NHS ranked among world’s best at protecting poor despite having far fewer beds and staff than other countries, report finds (The Independent: 26 June 2018)

The UK is among the best health systems in the world at protecting those who cannot afford to get ill – despite having fewer staff, beds or equipment than virtually all other developed countries health systems.

How Good is the NHS?, a report comparing the UK and health systems of 18 other countries in the G7, western Europe and English speaking world found it performs better than many of its detractors would claim.

 

It has some of the lowest rates of “catastrophic costs”, where patients are required to pay more than 10 per cent of their income to cover an unexpected health problem, is relatively efficient and even appears to be keeping up with waiting times....read more

 

Mental health services for the young is NHS's 'silent catastrophe' (The Guardian:26 June 2018)

Failings in treatment of children and young people with mental health problems is a “silent catastrophe” within the NHS and is due to chronic underfunding and serious structural issues, a report by the Association of Child Psychotherapists (ACP) claims.

The report, which exposes a “serious and worsening crisis” for the health service through a survey of those working in child and adolescent mental health services (Camhs), says trusts are being hollowed out and specialist services are disappearing owing to underfunding and the transformation and redesign of services in recent years.

The results are rising levels of suicide, self-referral to A&E departments and pressure on in-patient units, it says....read more

 

NHS trusts win legal fight over Virgin Care child health contract (Guardian: 22 June 2018)

A decision by Lancashire county council to award a £104m contract for children’s healthcare services to Virgin Care has been thrown out after a legal challenge by NHS trusts.

A high court judge found the local authority’s process was flawed and the contract for services for children aged 0-19 should not have been awarded to the private provider late last year.

The case hinged on the scoring system used by the council when it reviewed rival bids for the deal, which the trusts claimed had been applied incorrectly...read more

 

100 senior NHS doctors and nurses write open letter to Theresa May: 'Your funding boost is simply not enough' (The Mirror: 17 June 2018)

Doctors and nurses have insisted Theresa May’s much anticipated healthcare funding boost will NOT rebuild the struggling NHS.

After the longest financial squeeze in history NHS England will be given a 3.4% increase with the service on its knees with record debts and waiting times.

Experts say the five-year cash settlement is in reality a 3% rise in overall health spending and will barely keep the NHS standing still.

Now more than 100 senior NHS consultants, professors, GPs and junior doctors and nurses have written an open letter to the Prime Minister.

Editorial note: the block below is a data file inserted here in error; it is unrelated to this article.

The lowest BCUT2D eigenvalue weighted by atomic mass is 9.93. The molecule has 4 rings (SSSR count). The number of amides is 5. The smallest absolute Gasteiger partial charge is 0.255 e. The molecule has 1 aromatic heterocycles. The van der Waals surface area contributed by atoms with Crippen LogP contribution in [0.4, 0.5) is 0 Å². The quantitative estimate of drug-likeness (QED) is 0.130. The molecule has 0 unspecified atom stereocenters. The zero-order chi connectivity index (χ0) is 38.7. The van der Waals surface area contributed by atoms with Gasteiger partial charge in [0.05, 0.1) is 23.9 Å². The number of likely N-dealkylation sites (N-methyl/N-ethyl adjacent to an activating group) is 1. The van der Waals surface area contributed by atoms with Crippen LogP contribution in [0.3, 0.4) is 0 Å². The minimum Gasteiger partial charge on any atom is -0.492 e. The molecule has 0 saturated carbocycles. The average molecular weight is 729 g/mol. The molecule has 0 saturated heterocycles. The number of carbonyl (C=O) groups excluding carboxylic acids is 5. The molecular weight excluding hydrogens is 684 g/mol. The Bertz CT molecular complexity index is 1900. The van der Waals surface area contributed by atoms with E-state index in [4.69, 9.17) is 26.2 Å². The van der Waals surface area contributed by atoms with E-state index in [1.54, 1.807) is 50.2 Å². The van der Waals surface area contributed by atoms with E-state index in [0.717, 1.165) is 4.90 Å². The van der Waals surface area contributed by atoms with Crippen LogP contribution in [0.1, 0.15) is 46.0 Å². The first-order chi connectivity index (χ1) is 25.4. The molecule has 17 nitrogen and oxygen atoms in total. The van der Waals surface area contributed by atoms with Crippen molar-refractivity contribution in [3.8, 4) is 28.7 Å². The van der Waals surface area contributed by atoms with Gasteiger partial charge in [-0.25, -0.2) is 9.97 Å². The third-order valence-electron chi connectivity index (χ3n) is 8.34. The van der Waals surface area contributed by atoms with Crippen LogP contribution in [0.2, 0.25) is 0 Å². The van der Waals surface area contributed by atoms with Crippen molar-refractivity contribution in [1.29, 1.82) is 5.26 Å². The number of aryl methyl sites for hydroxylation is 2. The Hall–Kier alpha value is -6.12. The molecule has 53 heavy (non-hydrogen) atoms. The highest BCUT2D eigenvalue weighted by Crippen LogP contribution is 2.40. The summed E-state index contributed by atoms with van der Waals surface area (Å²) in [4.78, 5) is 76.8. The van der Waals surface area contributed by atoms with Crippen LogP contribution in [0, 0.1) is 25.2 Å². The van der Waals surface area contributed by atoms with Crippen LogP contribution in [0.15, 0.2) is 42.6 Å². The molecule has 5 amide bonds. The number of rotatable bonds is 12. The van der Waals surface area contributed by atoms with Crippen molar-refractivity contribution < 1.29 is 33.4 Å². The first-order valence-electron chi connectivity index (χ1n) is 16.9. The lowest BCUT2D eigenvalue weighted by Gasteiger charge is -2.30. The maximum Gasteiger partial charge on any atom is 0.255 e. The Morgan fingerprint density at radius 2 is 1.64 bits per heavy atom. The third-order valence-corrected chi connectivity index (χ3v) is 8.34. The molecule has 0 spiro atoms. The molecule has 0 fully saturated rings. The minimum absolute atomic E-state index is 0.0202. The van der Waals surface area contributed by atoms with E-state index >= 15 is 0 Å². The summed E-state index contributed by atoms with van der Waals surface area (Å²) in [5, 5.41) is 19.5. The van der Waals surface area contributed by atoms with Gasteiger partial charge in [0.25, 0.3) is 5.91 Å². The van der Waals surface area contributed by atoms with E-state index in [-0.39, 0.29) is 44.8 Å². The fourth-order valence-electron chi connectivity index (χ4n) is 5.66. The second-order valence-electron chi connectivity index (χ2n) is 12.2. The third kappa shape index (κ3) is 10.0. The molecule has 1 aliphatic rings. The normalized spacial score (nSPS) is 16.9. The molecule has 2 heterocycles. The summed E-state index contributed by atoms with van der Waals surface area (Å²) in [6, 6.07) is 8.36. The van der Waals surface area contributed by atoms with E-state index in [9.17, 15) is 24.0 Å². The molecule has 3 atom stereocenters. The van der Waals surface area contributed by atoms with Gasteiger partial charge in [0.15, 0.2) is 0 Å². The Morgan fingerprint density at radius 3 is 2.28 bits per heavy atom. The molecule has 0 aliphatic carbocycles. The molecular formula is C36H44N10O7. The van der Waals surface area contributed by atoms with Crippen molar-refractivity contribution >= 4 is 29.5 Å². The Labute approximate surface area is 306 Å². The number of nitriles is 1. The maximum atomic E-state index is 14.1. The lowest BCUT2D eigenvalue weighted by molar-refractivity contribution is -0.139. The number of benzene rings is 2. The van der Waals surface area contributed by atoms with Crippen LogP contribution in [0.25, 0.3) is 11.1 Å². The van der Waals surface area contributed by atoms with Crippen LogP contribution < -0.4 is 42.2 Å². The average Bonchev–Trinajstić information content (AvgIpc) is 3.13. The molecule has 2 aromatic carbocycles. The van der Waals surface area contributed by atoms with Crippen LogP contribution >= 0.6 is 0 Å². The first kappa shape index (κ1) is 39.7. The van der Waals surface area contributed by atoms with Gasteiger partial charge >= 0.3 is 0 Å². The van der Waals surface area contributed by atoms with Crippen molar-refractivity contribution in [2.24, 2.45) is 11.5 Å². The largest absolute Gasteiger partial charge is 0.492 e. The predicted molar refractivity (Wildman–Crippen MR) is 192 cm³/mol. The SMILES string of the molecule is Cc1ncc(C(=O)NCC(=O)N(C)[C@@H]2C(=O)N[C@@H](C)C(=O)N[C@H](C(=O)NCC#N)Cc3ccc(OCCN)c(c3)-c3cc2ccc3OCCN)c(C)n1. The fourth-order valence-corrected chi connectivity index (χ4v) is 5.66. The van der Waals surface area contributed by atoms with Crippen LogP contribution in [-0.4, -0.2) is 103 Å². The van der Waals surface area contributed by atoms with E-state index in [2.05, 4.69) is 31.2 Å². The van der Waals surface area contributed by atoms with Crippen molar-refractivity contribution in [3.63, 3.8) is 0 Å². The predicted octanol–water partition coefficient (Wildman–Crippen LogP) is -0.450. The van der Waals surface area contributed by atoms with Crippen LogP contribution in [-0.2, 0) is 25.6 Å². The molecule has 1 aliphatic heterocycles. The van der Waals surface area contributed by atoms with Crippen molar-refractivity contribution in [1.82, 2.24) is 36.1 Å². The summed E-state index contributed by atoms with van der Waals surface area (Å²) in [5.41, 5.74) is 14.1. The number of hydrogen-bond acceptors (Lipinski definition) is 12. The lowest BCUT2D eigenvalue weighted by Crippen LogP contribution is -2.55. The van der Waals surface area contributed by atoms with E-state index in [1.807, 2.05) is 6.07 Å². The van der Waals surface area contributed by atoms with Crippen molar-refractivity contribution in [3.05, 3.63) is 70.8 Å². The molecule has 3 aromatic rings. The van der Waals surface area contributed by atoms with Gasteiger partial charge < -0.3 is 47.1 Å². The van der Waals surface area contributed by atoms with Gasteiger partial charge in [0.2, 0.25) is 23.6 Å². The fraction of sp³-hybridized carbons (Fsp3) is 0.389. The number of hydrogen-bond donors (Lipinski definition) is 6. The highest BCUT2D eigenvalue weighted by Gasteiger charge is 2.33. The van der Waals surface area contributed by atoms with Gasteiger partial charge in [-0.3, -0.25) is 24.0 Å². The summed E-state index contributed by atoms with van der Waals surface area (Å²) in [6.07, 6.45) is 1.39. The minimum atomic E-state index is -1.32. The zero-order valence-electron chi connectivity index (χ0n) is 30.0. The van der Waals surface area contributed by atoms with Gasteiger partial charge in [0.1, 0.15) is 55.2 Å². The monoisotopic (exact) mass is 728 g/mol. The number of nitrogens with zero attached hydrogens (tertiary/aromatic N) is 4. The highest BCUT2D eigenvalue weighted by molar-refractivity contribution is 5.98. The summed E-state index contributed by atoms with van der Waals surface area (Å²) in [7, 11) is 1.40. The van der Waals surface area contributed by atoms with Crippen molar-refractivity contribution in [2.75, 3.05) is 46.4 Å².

They write in the Daily Mirror that the £20 billion annual rise by 2023/24 will in no way repair the damage inflicted over the last decade....read more

 

Theresa May's NHS pledge decried as sticking plaster (The Guardian: 17 June 2018)

Theresa May’s plans to increase NHS funding by 3.4% is a “sticking plaster” that is insufficient to drive real improvement in the health service, one of the UK’s most influential thinktanks said on Sunday.

Reacting to the news of May’s proposed £20bn rise in funding over a decade, several organisations suggested it was less than needed to drive improvements, and would rather only stem the NHS’s decline.

The Health Foundation said the increase fell short of the 4% minimum required to roll back years of damage inflicted by eight years of austerity. “A giant sticking plaster is still just a sticking plaster,” it said....read more

 

Why Theresa May's £20bn isn't really a 70th birthday present for the NHS (The Independent: 18 June 2018)

Is it rude to tell lies to someone on their birthday?

It seems that the National Health Service’s 70th anniversary present from government ministers is to be a big box full of dissimulation and crass propaganda.

Theresa May’s claim today that the agreed increase in funds for the NHS over the next five years represents some sort of “Brexit dividend” is an insult to the intelligence of patients, health workers and the wider electorate.

The government’s own official forecasts, produced by the Office for Budget Responsibility (OBR), show that leaving the European Union will be a drag on the growth of the UK economy, and therefore the resources available for public services, by around £15bn a year.

And, crucially, this hit to the public finances will be larger than the size of the net annual contribution from the UK taxpayer into the European Union budget....read more

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